O2 Academy Brixton
The title of tonight’s show – “We Are The Culture” – is more than just a nod to Migos’ latest, chart-topping album. It’s a claim that both Lil Yachty and the aforementioned Atlantan trio are keen to prove true over the course of a couple of hours (and two shows) at Brixton Academy.
Power cuts at the venue, which delay the start of the show and leave a long and eager queue snaking around the Academy building, are perhaps an early omen that conquering this crowd won’t be a walkover.
When Lil Yachty takes the stage an hour and ten minutes behind schedule, it soon becomes clear that, despite his equal billing, the majority of people are here for Migos.
This is unsurprising given Lil Yachty is just 19 and yet to release an album proper, but it does bring into question why he was given the same amount of stage time as Migos – whose set is a potent demonstration of the strength in depth of their back catalogue.
Yachty’s sadboy melodies just don’t transfer to this arena. He raps (shouts) and sings (shouts) to a backing track that beats him on volume and clarity every time. For the majority of the performance he barely goes beyond the opening 32 bars of any one track, before moving onto the next.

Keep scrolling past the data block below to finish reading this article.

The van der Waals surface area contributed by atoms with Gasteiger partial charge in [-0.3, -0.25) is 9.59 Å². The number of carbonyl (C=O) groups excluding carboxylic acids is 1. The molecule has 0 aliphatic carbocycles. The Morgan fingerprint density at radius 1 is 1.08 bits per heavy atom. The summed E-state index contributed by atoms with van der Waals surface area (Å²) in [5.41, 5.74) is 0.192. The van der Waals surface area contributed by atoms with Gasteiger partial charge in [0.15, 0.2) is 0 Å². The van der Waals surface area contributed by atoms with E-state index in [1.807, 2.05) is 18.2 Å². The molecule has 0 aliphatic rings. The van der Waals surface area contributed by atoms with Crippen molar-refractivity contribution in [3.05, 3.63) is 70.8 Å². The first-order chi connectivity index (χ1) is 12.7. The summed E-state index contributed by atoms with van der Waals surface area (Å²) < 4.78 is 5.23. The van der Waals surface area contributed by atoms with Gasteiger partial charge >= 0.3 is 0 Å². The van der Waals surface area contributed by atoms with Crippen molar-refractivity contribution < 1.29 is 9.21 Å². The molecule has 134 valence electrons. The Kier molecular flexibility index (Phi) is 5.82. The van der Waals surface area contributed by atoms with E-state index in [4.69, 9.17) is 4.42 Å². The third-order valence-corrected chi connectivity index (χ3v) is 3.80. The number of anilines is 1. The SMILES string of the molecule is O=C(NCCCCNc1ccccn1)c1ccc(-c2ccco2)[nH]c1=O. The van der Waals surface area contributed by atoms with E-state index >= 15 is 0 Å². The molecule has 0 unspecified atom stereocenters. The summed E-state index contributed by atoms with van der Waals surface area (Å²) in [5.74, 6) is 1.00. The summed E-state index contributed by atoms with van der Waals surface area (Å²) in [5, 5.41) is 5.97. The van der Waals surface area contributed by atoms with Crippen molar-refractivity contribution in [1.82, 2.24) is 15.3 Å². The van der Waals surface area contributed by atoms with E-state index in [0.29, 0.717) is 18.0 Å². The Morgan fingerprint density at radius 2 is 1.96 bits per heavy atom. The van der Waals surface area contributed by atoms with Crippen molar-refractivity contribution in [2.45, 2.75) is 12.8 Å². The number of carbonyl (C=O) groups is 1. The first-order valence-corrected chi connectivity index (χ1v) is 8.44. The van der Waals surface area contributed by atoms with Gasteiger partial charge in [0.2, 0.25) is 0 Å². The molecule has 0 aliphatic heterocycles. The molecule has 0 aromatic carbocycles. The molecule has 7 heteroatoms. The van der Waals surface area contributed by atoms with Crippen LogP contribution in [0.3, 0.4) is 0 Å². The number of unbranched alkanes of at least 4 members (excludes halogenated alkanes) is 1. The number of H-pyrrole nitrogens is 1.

Wanna Be (which he actually manages a full version of) and a rendition of his feature on KYLE’s I Spy are among the scant highlights. But highlights they are, and they do admittedly offer a hint of what this set could have been if it were stripped back to a more traditional support slot.
Stefflon Don, who features on Yachty’s forthcoming album, makes a surprise appearance to perform 16 Shots and Real Ting. It’s a brief but explosive cameo, one which Yachty could learn a little from.
By the time Migos take the stage to the sound of the DJ Khaled-assisted Culture, the venue is brimming.
As they charge through the likes of Get Right Witcha and 2014’s Fight Night there’s a sense that it might be difficult to maintain this kind of momentum. Ten tunes later and they’re still conducting full crowd sing-alongs and there’s barely a foot on the floor in the stalls. At one point, an unlucky girl’s wig can be seen being tossed around the crowd.
Over the course of 50 rowdy minutes they barely miss a beat. Quavo is the master of ceremonies, amping the crowd and leading auto-tuned a capella sing-alongs. Takeoff drifts enigmatically around the stage, occasionally stepping in to command the room with a stationary verse. Offset, meanwhile, skirts from one side of the stage to the other, leaping on the monitors and flexing signature dance moves.
With each song pulling in a bigger reaction from the crowd, there’s the sense of being inside a pressure cooker awaiting the arrival of Bad & Boujee to blow the top. When it does come, the whole place is left shaking.
So, are they the culture? For tonight, Migos look pretty convincing.